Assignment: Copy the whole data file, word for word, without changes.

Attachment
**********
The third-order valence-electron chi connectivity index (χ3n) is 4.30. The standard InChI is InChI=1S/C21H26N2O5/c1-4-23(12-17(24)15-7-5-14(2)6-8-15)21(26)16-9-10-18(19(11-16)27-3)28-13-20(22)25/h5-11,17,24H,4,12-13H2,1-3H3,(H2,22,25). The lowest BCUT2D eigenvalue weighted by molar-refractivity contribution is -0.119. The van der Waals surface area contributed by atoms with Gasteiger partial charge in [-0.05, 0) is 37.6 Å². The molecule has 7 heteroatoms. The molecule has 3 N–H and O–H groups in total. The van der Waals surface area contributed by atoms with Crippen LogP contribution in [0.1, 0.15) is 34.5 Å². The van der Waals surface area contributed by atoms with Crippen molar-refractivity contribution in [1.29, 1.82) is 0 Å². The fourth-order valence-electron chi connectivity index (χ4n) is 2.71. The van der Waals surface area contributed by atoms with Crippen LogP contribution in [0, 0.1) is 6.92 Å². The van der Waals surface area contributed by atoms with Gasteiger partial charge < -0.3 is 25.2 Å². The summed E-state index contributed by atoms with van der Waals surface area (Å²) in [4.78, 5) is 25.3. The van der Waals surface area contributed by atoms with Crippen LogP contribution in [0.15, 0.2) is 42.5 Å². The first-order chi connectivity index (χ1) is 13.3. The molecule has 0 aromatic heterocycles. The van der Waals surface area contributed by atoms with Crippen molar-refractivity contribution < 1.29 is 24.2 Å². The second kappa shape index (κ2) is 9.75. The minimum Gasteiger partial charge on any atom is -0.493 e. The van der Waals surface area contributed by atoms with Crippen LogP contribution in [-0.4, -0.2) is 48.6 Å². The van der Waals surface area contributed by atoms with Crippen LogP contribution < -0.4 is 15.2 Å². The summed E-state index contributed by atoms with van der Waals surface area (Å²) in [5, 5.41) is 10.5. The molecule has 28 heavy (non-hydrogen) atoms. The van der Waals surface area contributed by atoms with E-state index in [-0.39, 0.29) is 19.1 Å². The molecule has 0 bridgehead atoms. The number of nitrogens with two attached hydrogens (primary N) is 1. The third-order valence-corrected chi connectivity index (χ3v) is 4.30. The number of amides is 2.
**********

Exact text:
The third-order valence-electron chi connectivity index (χ3n) is 4.30. The standard InChI is InChI=1S/C21H26N2O5/c1-4-23(12-17(24)15-7-5-14(2)6-8-15)21(26)16-9-10-18(19(11-16)27-3)28-13-20(22)25/h5-11,17,24H,4,12-13H2,1-3H3,(H2,22,25). The lowest BCUT2D eigenvalue weighted by molar-refractivity contribution is -0.119. The van der Waals surface area contributed by atoms with Gasteiger partial charge in [-0.05, 0) is 37.6 Å². The molecule has 7 heteroatoms. The molecule has 3 N–H and O–H groups in total. The van der Waals surface area contributed by atoms with Crippen LogP contribution in [0.1, 0.15) is 34.5 Å². The van der Waals surface area contributed by atoms with Crippen molar-refractivity contribution in [1.29, 1.82) is 0 Å². The fourth-order valence-electron chi connectivity index (χ4n) is 2.71. The van der Waals surface area contributed by atoms with Crippen LogP contribution in [0, 0.1) is 6.92 Å². The van der Waals surface area contributed by atoms with Gasteiger partial charge < -0.3 is 25.2 Å². The summed E-state index contributed by atoms with van der Waals surface area (Å²) in [4.78, 5) is 25.3. The van der Waals surface area contributed by atoms with Crippen LogP contribution in [0.15, 0.2) is 42.5 Å². The first-order chi connectivity index (χ1) is 13.3. The molecule has 0 aromatic heterocycles. The van der Waals surface area contributed by atoms with Crippen molar-refractivity contribution < 1.29 is 24.2 Å². The second kappa shape index (κ2) is 9.75. The minimum Gasteiger partial charge on any atom is -0.493 e. The van der Waals surface area contributed by atoms with Crippen LogP contribution in [-0.4, -0.2) is 48.6 Å². The van der Waals surface area contributed by atoms with Crippen LogP contribution < -0.4 is 15.2 Å². The summed E-state index contributed by atoms with van der Waals surface area (Å²) in [5, 5.41) is 10.5. The molecule has 28 heavy (non-hydrogen) atoms. The van der Waals surface area contributed by atoms with E-state index in [-0.39, 0.29) is 19.1 Å². The molecule has 0 bridgehead atoms. The number of nitrogens with two attached hydrogens (primary N) is 1. The third-order valence-corrected chi connectivity index (χ3v) is 4.30. The number of amides is 2.